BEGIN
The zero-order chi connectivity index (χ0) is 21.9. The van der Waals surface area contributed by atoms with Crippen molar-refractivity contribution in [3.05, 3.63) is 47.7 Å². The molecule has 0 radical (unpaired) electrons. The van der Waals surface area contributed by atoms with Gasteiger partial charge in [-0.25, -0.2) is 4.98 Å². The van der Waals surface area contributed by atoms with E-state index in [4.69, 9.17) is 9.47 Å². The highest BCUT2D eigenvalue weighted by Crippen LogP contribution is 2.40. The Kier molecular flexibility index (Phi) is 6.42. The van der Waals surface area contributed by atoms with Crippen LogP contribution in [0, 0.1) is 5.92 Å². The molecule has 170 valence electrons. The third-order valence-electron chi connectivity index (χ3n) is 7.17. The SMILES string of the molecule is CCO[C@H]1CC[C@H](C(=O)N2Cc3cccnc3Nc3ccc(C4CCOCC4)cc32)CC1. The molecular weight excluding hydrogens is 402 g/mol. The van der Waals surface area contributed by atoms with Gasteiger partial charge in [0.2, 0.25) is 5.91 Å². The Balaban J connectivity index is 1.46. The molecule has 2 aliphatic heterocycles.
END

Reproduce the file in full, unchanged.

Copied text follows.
The zero-order chi connectivity index (χ0) is 21.9. The van der Waals surface area contributed by atoms with Crippen molar-refractivity contribution in [3.05, 3.63) is 47.7 Å². The molecule has 0 radical (unpaired) electrons. The van der Waals surface area contributed by atoms with Gasteiger partial charge in [-0.25, -0.2) is 4.98 Å². The van der Waals surface area contributed by atoms with E-state index in [4.69, 9.17) is 9.47 Å². The highest BCUT2D eigenvalue weighted by Crippen LogP contribution is 2.40. The Kier molecular flexibility index (Phi) is 6.42. The van der Waals surface area contributed by atoms with Crippen LogP contribution in [0, 0.1) is 5.92 Å². The molecule has 170 valence electrons. The third-order valence-electron chi connectivity index (χ3n) is 7.17. The SMILES string of the molecule is CCO[C@H]1CC[C@H](C(=O)N2Cc3cccnc3Nc3ccc(C4CCOCC4)cc32)CC1. The molecular weight excluding hydrogens is 402 g/mol. The van der Waals surface area contributed by atoms with Gasteiger partial charge in [0.2, 0.25) is 5.91 Å². The Balaban J connectivity index is 1.46. The molecule has 2 aliphatic heterocycles.